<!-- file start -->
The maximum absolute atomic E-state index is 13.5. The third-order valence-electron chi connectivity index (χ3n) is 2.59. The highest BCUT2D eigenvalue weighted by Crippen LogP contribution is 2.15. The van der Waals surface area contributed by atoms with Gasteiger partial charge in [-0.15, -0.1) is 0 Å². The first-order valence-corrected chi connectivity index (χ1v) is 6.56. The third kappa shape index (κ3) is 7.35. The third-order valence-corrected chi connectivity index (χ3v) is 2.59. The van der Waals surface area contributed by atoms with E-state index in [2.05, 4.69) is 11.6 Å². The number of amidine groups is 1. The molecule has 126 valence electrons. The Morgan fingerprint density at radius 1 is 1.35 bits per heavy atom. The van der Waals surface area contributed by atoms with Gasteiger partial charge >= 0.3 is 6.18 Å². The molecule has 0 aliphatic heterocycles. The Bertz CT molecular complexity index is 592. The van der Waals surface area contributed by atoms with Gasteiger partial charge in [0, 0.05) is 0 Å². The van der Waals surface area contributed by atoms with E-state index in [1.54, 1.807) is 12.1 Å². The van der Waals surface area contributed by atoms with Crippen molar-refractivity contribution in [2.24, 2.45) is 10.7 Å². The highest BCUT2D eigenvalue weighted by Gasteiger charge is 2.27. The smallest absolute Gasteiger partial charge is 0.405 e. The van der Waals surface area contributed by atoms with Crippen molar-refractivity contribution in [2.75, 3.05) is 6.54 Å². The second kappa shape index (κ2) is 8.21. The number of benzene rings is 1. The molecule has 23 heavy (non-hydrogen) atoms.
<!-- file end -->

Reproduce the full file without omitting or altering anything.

The maximum absolute atomic E-state index is 13.5. The third-order valence-electron chi connectivity index (χ3n) is 2.59. The highest BCUT2D eigenvalue weighted by Crippen LogP contribution is 2.15. The van der Waals surface area contributed by atoms with Gasteiger partial charge in [-0.15, -0.1) is 0 Å². The first-order valence-corrected chi connectivity index (χ1v) is 6.56. The third kappa shape index (κ3) is 7.35. The third-order valence-corrected chi connectivity index (χ3v) is 2.59. The van der Waals surface area contributed by atoms with E-state index in [2.05, 4.69) is 11.6 Å². The number of amidine groups is 1. The molecule has 126 valence electrons. The Morgan fingerprint density at radius 1 is 1.35 bits per heavy atom. The van der Waals surface area contributed by atoms with Gasteiger partial charge >= 0.3 is 6.18 Å². The molecule has 0 aliphatic heterocycles. The Bertz CT molecular complexity index is 592. The van der Waals surface area contributed by atoms with Gasteiger partial charge in [0, 0.05) is 0 Å². The van der Waals surface area contributed by atoms with E-state index in [1.54, 1.807) is 12.1 Å². The van der Waals surface area contributed by atoms with Crippen molar-refractivity contribution in [2.24, 2.45) is 10.7 Å². The highest BCUT2D eigenvalue weighted by Gasteiger charge is 2.27. The smallest absolute Gasteiger partial charge is 0.405 e. The van der Waals surface area contributed by atoms with Crippen molar-refractivity contribution in [2.75, 3.05) is 6.54 Å². The second kappa shape index (κ2) is 8.21. The number of benzene rings is 1. The molecule has 23 heavy (non-hydrogen) atoms.